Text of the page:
Star Ball

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Not to be confused with Star Sphere.
Star Ball
Mario balancing on a Rolling Ball
Artwork from Super Mario Galaxy
First appearance Super Mario Galaxy (2007)
Latest appearance Super Mario 3D All-Stars (2020)
“Hey, now! If you're thinking about just rolling that ball away, you'd better listen to old Bill Board here. If anything gets in your way, smoosh it! Anyway, you'll learn more by doing it yourself. Good luck!”
Bill Board, Super Mario Galaxy
Mario breaking open the Star Ball in Super Mario Galaxy 2

Star Balls,[1] originally known as Rolling Balls,[2] are large, rideable spheres in Super Mario Galaxy and Super Mario Galaxy 2. One appears in the Rolling Green Galaxy, the Rolling Gizmo Galaxy, and Melty Molten Galaxy during Through the Meteor Storm in Super Mario Galaxy. In Super Mario Galaxy 2, it is found in the Rolling Masterpiece Galaxy and the Rolling Coaster Galaxy. Star Balls are visually similar to Super Balls, complete with shards of glitter. In nearly all contexts, Star Balls contain a Power Star. In the mission Purple Coins on the Rainbow Road, the Star Ball is purplish and instead contains a Purple Coin.

The player can control the Star Ball by first jumping on top of it, pointing Wii Remote straight up, and then tilting it in a direction while trying to move at a steady pace. Once Mario (or Luigi) is on the Star Ball, he cannot dismount it. Mario's objective is to ride the Star Ball into a divot marked by a yellow flag, which is similar to a golf hole. To get to the flag, Mario must bypass numerous obstacles, including narrow ledges and moving platforms. Any enemies in the path of the Star Ball are crushed. Additionally, the speed at which Mario rolls affects the speed and the pitch of the background music being played.

Once Mario rolls the Star Ball into the divot, the ball explodes, and the Power Star within is released. The Power Star moves itself to a flagpole found at the end of the course, where Mario must climb up in order to collect it. In Purple Coins on the Rainbow Road, the purple Star Ball releases one of the 100 Purple Coins needed to make a Power Star appear. This is the 110th coin, assuming the player successfully collected all of the other ones on the course.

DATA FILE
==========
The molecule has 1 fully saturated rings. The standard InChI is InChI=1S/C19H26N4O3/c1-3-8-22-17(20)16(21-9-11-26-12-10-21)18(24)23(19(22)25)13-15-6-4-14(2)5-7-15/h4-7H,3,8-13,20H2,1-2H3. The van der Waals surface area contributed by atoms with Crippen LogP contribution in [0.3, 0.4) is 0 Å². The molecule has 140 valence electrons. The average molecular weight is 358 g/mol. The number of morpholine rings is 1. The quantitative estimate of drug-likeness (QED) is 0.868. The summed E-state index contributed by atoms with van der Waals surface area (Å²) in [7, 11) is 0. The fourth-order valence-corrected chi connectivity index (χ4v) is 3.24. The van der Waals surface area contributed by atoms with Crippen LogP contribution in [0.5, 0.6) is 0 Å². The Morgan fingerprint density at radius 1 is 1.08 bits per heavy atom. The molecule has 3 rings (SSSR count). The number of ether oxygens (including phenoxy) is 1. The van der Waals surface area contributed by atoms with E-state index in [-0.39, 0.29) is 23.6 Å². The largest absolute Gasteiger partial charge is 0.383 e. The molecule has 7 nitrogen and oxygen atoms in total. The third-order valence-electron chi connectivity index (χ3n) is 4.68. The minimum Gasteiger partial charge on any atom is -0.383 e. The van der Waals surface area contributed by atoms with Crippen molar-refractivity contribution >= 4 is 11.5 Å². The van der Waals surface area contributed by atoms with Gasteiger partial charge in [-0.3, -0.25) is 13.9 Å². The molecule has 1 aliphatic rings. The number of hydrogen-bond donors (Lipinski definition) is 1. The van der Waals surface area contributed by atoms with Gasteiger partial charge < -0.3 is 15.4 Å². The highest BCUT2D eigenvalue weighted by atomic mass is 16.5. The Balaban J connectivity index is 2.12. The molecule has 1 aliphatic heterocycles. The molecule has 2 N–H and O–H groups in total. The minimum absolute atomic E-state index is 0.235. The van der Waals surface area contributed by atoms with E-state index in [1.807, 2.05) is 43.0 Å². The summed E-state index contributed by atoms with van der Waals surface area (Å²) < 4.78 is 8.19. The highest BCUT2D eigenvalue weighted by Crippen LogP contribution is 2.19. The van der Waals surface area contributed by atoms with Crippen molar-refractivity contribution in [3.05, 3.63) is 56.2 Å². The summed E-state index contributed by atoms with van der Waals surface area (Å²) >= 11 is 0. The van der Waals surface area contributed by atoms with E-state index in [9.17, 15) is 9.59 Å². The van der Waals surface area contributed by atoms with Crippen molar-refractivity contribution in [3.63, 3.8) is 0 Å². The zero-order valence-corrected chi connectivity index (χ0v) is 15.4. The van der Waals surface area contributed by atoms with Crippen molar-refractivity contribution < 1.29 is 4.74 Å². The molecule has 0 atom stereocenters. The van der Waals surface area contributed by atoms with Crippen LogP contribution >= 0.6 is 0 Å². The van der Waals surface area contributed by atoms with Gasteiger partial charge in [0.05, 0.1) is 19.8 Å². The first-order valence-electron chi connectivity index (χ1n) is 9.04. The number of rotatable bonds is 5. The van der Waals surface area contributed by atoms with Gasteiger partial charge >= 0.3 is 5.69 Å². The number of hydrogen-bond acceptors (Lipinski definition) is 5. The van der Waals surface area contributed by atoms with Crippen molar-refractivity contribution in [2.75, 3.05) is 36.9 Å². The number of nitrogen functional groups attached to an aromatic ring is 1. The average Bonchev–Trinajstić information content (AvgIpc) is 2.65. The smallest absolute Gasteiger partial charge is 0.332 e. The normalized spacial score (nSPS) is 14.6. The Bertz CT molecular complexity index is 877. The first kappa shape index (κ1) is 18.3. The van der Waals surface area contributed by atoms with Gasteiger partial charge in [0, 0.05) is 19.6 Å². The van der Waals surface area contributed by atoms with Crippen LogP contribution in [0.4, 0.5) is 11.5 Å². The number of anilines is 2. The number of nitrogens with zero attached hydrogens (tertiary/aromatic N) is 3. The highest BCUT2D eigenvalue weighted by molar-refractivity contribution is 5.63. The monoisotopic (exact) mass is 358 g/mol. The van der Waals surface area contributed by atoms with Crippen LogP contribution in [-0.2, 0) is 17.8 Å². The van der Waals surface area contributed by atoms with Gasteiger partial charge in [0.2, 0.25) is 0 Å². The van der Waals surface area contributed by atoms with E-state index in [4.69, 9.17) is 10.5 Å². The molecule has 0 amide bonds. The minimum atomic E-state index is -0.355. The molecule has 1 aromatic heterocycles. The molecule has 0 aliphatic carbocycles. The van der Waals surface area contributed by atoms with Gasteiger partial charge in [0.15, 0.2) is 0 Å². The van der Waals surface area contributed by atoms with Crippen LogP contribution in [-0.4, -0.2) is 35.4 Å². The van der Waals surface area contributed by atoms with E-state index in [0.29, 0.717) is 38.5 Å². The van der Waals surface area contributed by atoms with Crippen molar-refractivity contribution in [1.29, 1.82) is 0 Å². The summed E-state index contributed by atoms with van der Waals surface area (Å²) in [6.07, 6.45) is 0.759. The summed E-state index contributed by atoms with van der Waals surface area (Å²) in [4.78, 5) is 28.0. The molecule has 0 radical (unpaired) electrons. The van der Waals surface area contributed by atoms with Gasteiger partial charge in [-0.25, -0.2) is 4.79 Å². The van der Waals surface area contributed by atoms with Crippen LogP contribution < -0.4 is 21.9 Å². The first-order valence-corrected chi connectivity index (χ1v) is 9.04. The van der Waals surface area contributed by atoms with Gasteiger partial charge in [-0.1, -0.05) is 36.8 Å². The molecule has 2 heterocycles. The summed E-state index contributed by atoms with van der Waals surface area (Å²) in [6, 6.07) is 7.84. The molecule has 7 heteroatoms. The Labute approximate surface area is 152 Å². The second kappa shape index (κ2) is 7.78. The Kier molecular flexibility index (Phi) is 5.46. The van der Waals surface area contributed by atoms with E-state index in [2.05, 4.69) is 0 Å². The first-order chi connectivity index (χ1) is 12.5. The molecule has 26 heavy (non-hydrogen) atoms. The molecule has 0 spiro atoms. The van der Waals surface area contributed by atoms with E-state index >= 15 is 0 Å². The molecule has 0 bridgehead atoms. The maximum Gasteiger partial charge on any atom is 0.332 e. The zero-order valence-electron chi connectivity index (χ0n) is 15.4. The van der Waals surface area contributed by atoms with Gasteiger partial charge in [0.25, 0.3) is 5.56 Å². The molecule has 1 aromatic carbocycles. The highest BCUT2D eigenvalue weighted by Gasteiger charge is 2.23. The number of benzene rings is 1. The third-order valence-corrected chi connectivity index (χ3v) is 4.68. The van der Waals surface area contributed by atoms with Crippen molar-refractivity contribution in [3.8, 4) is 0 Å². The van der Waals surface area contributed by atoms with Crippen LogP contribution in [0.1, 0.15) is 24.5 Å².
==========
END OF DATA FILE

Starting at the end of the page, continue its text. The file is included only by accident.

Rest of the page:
Gallery[edit]

Additional names[edit]

Internal names[edit]

Game File Name Meaning

Super Mario Galaxy
Super Mario Galaxy 2
ObjectData/Tamakoro.arc Tamakoro Portmanteau of「玉」(tama, ball) and「コロコロ」(korokoro, onomatopoeia for rolling)
Super Mario Galaxy
Super Mario Galaxy 2
StageData/ObjNameTable.arc/ObjNameTable.tbl たまころ (Tamakoro) Portmanteau of「玉」(tama, ball) and「コロコロ」(korokoro, onomatopoeia for rolling)

Names in other languages[edit]

Language Name Meaning
Japanese タマコロ[3][4]
Tamakoro
Portmanteau of「玉」(tama, ball) and「コロコロ」(korokoro, onomatopoeia for rolling)

Chinese 星星球
Xīngxīng Qiú
Star Ball

French Boule Étoilée
Starry Ball
German Sternenball
Star Ball
Italian Astrosfera
Astro Ball
Spanish Bola
Ball

Trivia[edit]

  • Bandai produced Super Ball toys for Super Mario Galaxy, each one containing an item from the game. The one containing a Power Star incidentally makes the whole toy resemble a Star Ball. It is viewable here in the upper left.
  • There are three themes used for riding on the Star Ball. The first one is used in the Rolling Green Galaxy, Rolling Gizmo Galaxy, and Rolling Masterpiece Galaxy; the second one is used in the second mission of the Melty Molten Galaxy; and the third one is an arranged version of the song "Slider," which plays in The Princess's Secret Slide, Tick Tock Clock, and Rainbow Ride in Super Mario 64, used in the Rolling Coaster Galaxy.

References[edit]

  1. ^ Nintendo (2010). Super Mario Galaxy 2 instruction booklet. Nintendo of America (American English). Page 20.
  2. ^ Nintendo (2007). Super Mario Galaxy instruction booklet. Nintendo of America (American English). Page 19.
  3. ^ Nintendo (2007). スーパーマリオギャラクシー (Sūpā Mario Gyarakushī) instruction booklet. Nintendo (Japanese). Page 23.
  4. ^ Nintendo (2010). スーパーマリオギャラクシー2 (Sūpā Mario Gyarakushī Tsū) instruction booklet. Nintendo (Japanese). Page 26.